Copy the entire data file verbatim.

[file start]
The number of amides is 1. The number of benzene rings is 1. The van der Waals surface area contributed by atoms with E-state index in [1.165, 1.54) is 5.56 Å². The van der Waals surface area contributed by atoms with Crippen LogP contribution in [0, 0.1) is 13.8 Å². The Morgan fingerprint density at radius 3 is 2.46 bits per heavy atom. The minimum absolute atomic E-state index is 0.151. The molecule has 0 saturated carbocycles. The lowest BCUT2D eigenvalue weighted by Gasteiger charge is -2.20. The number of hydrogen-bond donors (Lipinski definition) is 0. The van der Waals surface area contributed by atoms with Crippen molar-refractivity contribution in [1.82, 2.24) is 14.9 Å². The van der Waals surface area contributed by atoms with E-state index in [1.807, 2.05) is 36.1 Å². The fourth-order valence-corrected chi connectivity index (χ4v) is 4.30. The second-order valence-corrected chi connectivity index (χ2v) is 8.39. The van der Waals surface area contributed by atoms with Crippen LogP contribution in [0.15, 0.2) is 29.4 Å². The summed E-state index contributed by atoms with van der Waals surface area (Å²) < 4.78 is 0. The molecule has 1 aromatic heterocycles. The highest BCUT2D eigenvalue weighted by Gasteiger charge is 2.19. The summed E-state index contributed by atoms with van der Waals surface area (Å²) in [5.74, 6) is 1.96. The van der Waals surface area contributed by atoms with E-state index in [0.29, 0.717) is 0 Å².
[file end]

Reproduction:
The number of amides is 1. The number of benzene rings is 1. The van der Waals surface area contributed by atoms with E-state index in [1.165, 1.54) is 5.56 Å². The van der Waals surface area contributed by atoms with Crippen LogP contribution in [0, 0.1) is 13.8 Å². The Morgan fingerprint density at radius 3 is 2.46 bits per heavy atom. The minimum absolute atomic E-state index is 0.151. The molecule has 0 saturated carbocycles. The lowest BCUT2D eigenvalue weighted by Gasteiger charge is -2.20. The number of hydrogen-bond donors (Lipinski definition) is 0. The van der Waals surface area contributed by atoms with Crippen molar-refractivity contribution in [1.82, 2.24) is 14.9 Å². The van der Waals surface area contributed by atoms with E-state index in [1.807, 2.05) is 36.1 Å². The fourth-order valence-corrected chi connectivity index (χ4v) is 4.30. The second-order valence-corrected chi connectivity index (χ2v) is 8.39. The van der Waals surface area contributed by atoms with Crippen LogP contribution in [0.15, 0.2) is 29.4 Å². The summed E-state index contributed by atoms with van der Waals surface area (Å²) < 4.78 is 0. The molecule has 1 aromatic heterocycles. The highest BCUT2D eigenvalue weighted by Gasteiger charge is 2.19. The summed E-state index contributed by atoms with van der Waals surface area (Å²) in [5.74, 6) is 1.96. The van der Waals surface area contributed by atoms with E-state index in [0.29, 0.717) is 0 Å².